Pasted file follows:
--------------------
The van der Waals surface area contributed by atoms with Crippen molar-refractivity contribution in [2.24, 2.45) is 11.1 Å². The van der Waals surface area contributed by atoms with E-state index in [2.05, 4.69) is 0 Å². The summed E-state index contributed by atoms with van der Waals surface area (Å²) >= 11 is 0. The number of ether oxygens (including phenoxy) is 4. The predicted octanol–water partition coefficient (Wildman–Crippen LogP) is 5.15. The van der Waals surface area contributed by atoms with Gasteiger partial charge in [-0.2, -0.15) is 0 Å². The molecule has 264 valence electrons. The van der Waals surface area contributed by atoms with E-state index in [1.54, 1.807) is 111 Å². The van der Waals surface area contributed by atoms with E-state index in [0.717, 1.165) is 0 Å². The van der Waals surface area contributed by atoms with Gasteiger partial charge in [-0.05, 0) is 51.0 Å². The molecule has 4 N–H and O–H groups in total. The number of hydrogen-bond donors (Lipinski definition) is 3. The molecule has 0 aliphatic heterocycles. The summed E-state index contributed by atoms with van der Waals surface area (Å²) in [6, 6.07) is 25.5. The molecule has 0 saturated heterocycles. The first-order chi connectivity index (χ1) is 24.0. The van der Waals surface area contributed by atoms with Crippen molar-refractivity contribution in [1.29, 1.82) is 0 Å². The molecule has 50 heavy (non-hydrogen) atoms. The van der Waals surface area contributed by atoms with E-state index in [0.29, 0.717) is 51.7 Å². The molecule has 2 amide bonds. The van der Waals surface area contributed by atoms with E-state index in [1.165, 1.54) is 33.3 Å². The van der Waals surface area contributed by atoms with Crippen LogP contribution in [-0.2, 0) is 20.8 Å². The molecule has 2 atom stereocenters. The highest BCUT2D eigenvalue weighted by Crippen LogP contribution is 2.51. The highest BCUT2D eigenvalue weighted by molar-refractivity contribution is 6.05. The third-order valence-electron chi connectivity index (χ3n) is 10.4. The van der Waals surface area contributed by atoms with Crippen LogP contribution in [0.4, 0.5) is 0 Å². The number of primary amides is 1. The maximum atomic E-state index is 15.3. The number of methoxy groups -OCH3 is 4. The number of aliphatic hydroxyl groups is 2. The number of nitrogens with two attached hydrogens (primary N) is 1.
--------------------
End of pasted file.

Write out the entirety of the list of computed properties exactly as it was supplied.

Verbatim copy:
The van der Waals surface area contributed by atoms with Crippen molar-refractivity contribution in [2.24, 2.45) is 11.1 Å². The van der Waals surface area contributed by atoms with E-state index in [2.05, 4.69) is 0 Å². The summed E-state index contributed by atoms with van der Waals surface area (Å²) >= 11 is 0. The number of ether oxygens (including phenoxy) is 4. The predicted octanol–water partition coefficient (Wildman–Crippen LogP) is 5.15. The van der Waals surface area contributed by atoms with Gasteiger partial charge in [-0.2, -0.15) is 0 Å². The molecule has 264 valence electrons. The van der Waals surface area contributed by atoms with E-state index in [1.54, 1.807) is 111 Å². The van der Waals surface area contributed by atoms with E-state index in [0.717, 1.165) is 0 Å². The van der Waals surface area contributed by atoms with Gasteiger partial charge in [-0.05, 0) is 51.0 Å². The molecule has 4 N–H and O–H groups in total. The number of hydrogen-bond donors (Lipinski definition) is 3. The molecule has 0 aliphatic heterocycles. The summed E-state index contributed by atoms with van der Waals surface area (Å²) in [6, 6.07) is 25.5. The molecule has 0 saturated heterocycles. The first-order chi connectivity index (χ1) is 24.0. The van der Waals surface area contributed by atoms with Crippen molar-refractivity contribution in [1.29, 1.82) is 0 Å². The molecule has 50 heavy (non-hydrogen) atoms. The van der Waals surface area contributed by atoms with E-state index in [0.29, 0.717) is 51.7 Å². The molecule has 2 amide bonds. The van der Waals surface area contributed by atoms with E-state index in [1.165, 1.54) is 33.3 Å². The van der Waals surface area contributed by atoms with Crippen LogP contribution in [-0.2, 0) is 20.8 Å². The molecule has 2 atom stereocenters. The highest BCUT2D eigenvalue weighted by Crippen LogP contribution is 2.51. The highest BCUT2D eigenvalue weighted by molar-refractivity contribution is 6.05. The third-order valence-electron chi connectivity index (χ3n) is 10.4. The van der Waals surface area contributed by atoms with Crippen LogP contribution in [0.4, 0.5) is 0 Å². The number of primary amides is 1. The maximum atomic E-state index is 15.3. The number of methoxy groups -OCH3 is 4. The number of aliphatic hydroxyl groups is 2. The number of nitrogens with two attached hydrogens (primary N) is 1.